25. 25. 25 FREUDLibido  “That depends on the amount of libido a person has available. Some have a lot, others have a little; it is a purely quantitative matter.”  “Analysis is not everything. There are other factors, the dynamic factors, what we call libido, which is the drive behind every neurosis; psychoanalysis cannot influence that because it has an organic background.” 1/13/
  26. 26. 26 FREUDLearning  (Freud made it clear that he was not interested in criticizing me, or changing me, or passing judgment on me. He wanted to teach me and remove impediments which stood in the way of instruction.)  (I said I do the best I can, but I always half expect you will throw me out; in fact I don’t know why you keep teaching me if you find me so unteachable.) 1/13/
  27. 27. 27 FREUDLearning  “You must learn to absorb things and not argue back. Accept things that are told you, consider them, and digest them. That is the only way to learn. It is a question of le prendre ou le laisser – take it or leave it.”  (Why am I such a difficult subject?)  “I told you once before, it is your narcissism, your unwillingness to accept facts that are unpleasant.” 1/13/
  28. 28. 28 FREUDIntuition  (Your conclusions are often more convincing that your methods, I said. You seem to have a special kind of incommunicable intuition.)  “It is not intuition, it is just ready association. You happen not to associate so readily where your unconscious is concerned; that is why I ventured to say you had no special talent for psychoanalysis, and that is why the process of teaching you takes longer.” 1/13/
  29. 29. 29 FREUDIntuition  “…But some people have it, even though they may be totally uncultivated otherwise.”  (Does ignorance of my own unconscious keep me from observing its workings in others?)  “That question is answered in the affirmative. A person who has not seen the operation of his own unconscious cannot see it in others either.” 1/13/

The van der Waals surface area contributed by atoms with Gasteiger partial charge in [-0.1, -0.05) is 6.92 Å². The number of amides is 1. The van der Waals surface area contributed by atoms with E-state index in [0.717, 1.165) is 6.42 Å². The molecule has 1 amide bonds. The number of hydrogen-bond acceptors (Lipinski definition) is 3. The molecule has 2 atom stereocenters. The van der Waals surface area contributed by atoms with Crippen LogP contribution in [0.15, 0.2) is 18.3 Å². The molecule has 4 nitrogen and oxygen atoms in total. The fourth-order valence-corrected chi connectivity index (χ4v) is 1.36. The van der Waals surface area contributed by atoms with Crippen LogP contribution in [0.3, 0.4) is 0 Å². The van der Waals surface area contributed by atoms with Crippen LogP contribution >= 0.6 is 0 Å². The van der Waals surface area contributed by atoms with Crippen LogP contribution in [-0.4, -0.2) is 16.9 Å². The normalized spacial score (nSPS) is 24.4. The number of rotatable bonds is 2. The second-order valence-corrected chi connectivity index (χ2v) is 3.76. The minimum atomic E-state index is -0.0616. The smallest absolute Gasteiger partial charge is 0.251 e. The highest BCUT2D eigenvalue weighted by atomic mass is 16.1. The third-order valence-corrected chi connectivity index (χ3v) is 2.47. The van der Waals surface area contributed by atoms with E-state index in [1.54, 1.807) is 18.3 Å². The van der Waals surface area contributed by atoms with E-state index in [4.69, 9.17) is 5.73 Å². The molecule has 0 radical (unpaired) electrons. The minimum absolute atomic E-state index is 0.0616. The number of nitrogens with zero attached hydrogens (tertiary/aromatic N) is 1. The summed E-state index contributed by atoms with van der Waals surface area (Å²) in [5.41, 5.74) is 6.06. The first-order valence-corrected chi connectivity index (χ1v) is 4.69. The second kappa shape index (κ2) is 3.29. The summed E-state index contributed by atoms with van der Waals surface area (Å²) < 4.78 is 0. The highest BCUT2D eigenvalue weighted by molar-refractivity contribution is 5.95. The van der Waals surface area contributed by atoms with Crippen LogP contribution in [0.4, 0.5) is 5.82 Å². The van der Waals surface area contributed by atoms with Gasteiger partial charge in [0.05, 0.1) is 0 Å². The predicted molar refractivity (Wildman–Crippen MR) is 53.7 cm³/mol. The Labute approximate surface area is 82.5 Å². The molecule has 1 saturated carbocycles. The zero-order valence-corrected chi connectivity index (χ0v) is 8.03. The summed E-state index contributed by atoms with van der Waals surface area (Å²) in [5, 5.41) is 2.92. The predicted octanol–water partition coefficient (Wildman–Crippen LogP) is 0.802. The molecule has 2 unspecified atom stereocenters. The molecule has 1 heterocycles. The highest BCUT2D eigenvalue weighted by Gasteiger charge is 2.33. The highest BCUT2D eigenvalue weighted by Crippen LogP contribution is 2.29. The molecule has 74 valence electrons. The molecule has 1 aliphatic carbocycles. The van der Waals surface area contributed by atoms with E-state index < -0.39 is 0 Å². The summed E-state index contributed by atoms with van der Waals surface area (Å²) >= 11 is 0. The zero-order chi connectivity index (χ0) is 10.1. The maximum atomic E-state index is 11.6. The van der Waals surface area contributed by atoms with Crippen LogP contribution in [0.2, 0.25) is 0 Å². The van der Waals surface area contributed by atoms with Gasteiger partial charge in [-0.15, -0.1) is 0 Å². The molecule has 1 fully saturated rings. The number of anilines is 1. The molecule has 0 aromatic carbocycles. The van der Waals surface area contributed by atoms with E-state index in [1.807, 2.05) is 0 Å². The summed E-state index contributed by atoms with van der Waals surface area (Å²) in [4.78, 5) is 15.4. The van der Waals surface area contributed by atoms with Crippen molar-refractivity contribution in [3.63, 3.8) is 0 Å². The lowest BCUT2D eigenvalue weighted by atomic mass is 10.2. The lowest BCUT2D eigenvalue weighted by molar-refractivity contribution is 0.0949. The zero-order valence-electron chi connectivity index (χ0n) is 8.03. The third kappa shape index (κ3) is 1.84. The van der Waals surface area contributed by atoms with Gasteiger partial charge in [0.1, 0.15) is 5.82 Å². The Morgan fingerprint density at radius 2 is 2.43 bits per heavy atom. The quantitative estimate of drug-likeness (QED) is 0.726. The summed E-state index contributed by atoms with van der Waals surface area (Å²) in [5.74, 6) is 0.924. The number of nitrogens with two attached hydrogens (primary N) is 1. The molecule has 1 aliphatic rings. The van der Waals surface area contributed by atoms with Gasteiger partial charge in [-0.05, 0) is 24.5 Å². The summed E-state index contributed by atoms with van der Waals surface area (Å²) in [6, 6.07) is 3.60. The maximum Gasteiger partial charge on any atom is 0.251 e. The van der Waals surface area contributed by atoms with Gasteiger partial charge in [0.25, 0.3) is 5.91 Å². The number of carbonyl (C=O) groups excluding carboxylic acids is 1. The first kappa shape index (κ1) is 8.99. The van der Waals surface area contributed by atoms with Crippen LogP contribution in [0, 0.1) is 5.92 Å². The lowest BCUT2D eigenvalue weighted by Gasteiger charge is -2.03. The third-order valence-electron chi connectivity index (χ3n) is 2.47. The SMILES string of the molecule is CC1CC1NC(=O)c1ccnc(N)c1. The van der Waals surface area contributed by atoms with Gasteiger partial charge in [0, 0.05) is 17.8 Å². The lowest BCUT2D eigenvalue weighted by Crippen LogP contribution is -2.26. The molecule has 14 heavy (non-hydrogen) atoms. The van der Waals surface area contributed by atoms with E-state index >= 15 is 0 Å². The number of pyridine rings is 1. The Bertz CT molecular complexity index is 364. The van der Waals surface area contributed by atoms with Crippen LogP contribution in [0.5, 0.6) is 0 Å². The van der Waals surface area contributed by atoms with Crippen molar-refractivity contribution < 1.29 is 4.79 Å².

30. 30. 30 FREUDIntuition  “But you have no right to analyze. You know nothing about it – you are just a bloody beginner.” (Freud used the English phrase.)  “You have no idea of technique (yet) at all, etc. etc.”  “You have been here a few months, and you still have to learn the wish theory of dreams and the nature of dream symbolism.” 1/13/
  31. 31. 31 FREUDBloody Beginner  (Freud encouraged me to let off steam, and said he would not take offense. I said I thought his methods of arguing were intimidating and coercive, and that he did not allow me enough freedom of discussion or opinion, etc., etc.)  (Freud answered with admirable patience, and said he did not wish me to accept his views at once, would rather have me be skeptical and cautious, only he did not want me to reject them at once either.) 1/13/
  32. 32. 32 FREUDOld Age  “There is a general moral deterioration in old age. The old saying that youth has no virtue is just the opposite of the truth: only in youth does one find virtue.”  “The older you get the worse you become. Women are especially awful in old age. When a woman begins to age, she becomes an awful example of malevolence and intolerance.” 1/13/
  33. 33. 33 FREUDOld Age  “In fact, I do not think that men are in this respect much better: they are intolerant, ill-tempered, petty-minded and unkind to an extraordinary degree.”  “But not all of them,” I said.  “What?” said Freud.  “Not all of them,” I repeated. 1/13/
  34. 34. 34 FREUDDreams  (In a second dream, my wife and I passed B. and H. on the street, each of these with a girl, though H.’s girl was B.’s wife, Miriam. These latter two made love to each other, which embarrassed us, though B. attempted to take it lightly.)  (The best I could do, by way of interpretation, was to suggest that my own contented married life was a pleasant contrast to all this.) 1/13/
  35. 35. 35 FREUDDreams  (Freud accepted the general interpretation, but said it was all too simple.)  “A dream ought not to be too simple,” he said; “every dream ought to disclose a secret.” 1/13/
  36. 36. 36 FREUDLast Session  (I said there was enough truth in what had been said about me to give food for thought. Of analysis, I had learned enough to understand its methods and techniques, and to value its scientific earnestness.)  “That is the main thing; I am glad that you have taken everything in this friendly spirit.” We spoke of capitalism and communism, and his willing contentment “in the little prison of his office,” and he wished me a good journey. 1/13/
  37. 37. 37 FREUD 1 / 1 3 / 2 0 1 5j g i l l i s 7 6 7 @ a o l . c o m VERITAS